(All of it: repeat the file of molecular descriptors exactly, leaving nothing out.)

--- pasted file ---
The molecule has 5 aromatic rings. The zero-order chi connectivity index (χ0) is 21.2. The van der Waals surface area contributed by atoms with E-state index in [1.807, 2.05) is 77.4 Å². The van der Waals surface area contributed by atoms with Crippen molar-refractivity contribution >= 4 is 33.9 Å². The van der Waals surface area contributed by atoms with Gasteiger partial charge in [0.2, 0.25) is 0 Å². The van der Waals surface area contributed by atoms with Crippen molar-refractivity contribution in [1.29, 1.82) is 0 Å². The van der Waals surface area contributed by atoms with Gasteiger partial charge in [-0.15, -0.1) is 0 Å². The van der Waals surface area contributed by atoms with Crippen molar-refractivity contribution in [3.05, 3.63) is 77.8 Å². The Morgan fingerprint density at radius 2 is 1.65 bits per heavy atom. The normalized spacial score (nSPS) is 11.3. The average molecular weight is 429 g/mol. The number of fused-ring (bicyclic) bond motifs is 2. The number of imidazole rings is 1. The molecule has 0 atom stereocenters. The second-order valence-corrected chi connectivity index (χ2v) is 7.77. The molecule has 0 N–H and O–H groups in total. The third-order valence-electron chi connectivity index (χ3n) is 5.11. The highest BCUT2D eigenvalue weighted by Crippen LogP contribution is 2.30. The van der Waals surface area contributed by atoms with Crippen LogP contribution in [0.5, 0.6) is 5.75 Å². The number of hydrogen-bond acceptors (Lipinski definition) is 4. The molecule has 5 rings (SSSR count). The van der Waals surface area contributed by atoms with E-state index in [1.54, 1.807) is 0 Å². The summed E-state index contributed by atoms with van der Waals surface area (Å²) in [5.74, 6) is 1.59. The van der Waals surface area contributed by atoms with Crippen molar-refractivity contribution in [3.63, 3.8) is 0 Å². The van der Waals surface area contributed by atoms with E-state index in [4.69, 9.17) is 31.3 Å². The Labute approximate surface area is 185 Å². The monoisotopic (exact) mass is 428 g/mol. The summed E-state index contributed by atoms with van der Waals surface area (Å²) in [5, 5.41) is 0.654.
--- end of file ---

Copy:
The molecule has 5 aromatic rings. The zero-order chi connectivity index (χ0) is 21.2. The van der Waals surface area contributed by atoms with E-state index in [1.807, 2.05) is 77.4 Å². The van der Waals surface area contributed by atoms with Crippen molar-refractivity contribution >= 4 is 33.9 Å². The van der Waals surface area contributed by atoms with Gasteiger partial charge in [0.2, 0.25) is 0 Å². The van der Waals surface area contributed by atoms with Crippen molar-refractivity contribution in [1.29, 1.82) is 0 Å². The van der Waals surface area contributed by atoms with Gasteiger partial charge in [-0.15, -0.1) is 0 Å². The van der Waals surface area contributed by atoms with Crippen molar-refractivity contribution in [3.05, 3.63) is 77.8 Å². The Morgan fingerprint density at radius 2 is 1.65 bits per heavy atom. The normalized spacial score (nSPS) is 11.3. The average molecular weight is 429 g/mol. The number of fused-ring (bicyclic) bond motifs is 2. The number of imidazole rings is 1. The molecule has 0 atom stereocenters. The second-order valence-corrected chi connectivity index (χ2v) is 7.77. The molecule has 0 N–H and O–H groups in total. The third-order valence-electron chi connectivity index (χ3n) is 5.11. The highest BCUT2D eigenvalue weighted by Crippen LogP contribution is 2.30. The van der Waals surface area contributed by atoms with Crippen LogP contribution in [0.5, 0.6) is 5.75 Å². The number of hydrogen-bond acceptors (Lipinski definition) is 4. The molecule has 5 rings (SSSR count). The van der Waals surface area contributed by atoms with E-state index in [1.54, 1.807) is 0 Å². The summed E-state index contributed by atoms with van der Waals surface area (Å²) in [5.74, 6) is 1.59. The van der Waals surface area contributed by atoms with Crippen molar-refractivity contribution in [3.63, 3.8) is 0 Å². The van der Waals surface area contributed by atoms with E-state index in [4.69, 9.17) is 31.3 Å². The Labute approximate surface area is 185 Å². The monoisotopic (exact) mass is 428 g/mol. The summed E-state index contributed by atoms with van der Waals surface area (Å²) in [5, 5.41) is 0.654.